An interesting result of our analysis was that among the targeted by mastic oil genes corresponding to the GO categories presented in Figure 2, Pten appeared to be relevant to three of them. Its expression was further assessed by RT-PCR and found to be late up-regulated in LLC, HCT116 and K562 cells. This gene which encodes for PTEN, a dual-specificity phosphatase, has lately gained much attention as a tumor-suppressor due to its prominent inhibitory role in cancer expansion and metastasis [33, 34]. Although little is known about the upstream regulatory pathways for PTEN, one of its most recognized down-stream actions is the blockade of PI3K/AKT signaling through de-phosphorylation of phosphatidylinositol (3,4,5) tri-phosphate (PIP3) which is generated by PI3K to mediate AKT activation [31, 36]. Active AKT then phosphorylates a plethora of targets to activate cell cycle, prevent apoptosis and trigger NF-κB signaling . Furthermore PTEN has been shown to antagonize tumor necrosis factor (TNF)-stimulated NF-κB-dependent gene expression, thus sensitizing cells to TNF-induced apoptosis . Thereby the induction of Pten expression by mastic oil may be considered as an essential upstream effect accounting for the anti-proliferative, pro-apoptotic and anti-inflammatory actions of mastic oil through blockade of AKT and NF-κB transcriptional activity. In line with this, we found that pharmacological blockade of PTEN by bpV(phen) partially reversed the anti-tumor growth effects of mastic oil in K562 cells. These results indicate the active involvement of PTEN but also of other target pathways in tumor growth suppression by mastic oil. Compatible to this hypothesis, perillyl alcohol (one of the best studied mastic oil components) and mastic gum have been shown able to reduce the levels of phosphorylated (active) AKT [14, 38] and in addition mastic oil to down-regulate the constitutive and TNF-α-induced NF-κB-dependent gene transcription .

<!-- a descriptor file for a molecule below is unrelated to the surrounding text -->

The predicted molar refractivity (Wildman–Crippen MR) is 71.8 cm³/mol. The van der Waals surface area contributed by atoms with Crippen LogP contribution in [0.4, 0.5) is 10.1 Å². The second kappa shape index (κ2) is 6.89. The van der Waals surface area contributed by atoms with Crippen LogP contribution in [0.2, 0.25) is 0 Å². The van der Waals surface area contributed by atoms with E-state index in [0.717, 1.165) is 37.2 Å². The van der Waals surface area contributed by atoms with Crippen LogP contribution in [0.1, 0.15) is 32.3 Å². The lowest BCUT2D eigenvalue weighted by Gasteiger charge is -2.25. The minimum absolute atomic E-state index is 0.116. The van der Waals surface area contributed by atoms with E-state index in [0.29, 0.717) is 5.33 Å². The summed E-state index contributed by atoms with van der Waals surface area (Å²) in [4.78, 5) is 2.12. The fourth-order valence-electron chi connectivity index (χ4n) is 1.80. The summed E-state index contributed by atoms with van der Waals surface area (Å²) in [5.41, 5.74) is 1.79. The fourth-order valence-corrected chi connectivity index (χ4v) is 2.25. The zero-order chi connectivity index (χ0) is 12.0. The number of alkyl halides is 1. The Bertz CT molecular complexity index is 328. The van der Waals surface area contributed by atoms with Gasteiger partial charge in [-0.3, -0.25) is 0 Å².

In conformity with a negative regulation of cell proliferation and/or survival by mastic oil was also the observed up-regulation of two other genes, namely E2f7 and Hrasls3. The expression of E2f7 was also determined by RT-PCR and found to be induced in LLC, HCT116 and K562 cells. E2F7 is a transcription factor which, in contrast to the other members of E2F family, has been shown to act as a repressor of several genes known to promote tumor cell proliferation . Concerning Hrasls3, a member of the HREV107 type II tumor suppressors, it has been shown to exert anti-proliferative and pro-apoptotic actions and to be down-regulated by Ras-dependent signaling [40–42]. In correlation, mastic oil has been shown able to reduce Ras levels in LLC cells in vivo and in vitro , probably as an indirect consequence of mevalonate pathway blockade by its isoprenoid components , leading to disruption of Ras signaling. Furthermore, although Nod1 was found to be repressed in LLC, it was elevated in HCT116 and K562 cells indicating an heterogeneity in response to mastic oil.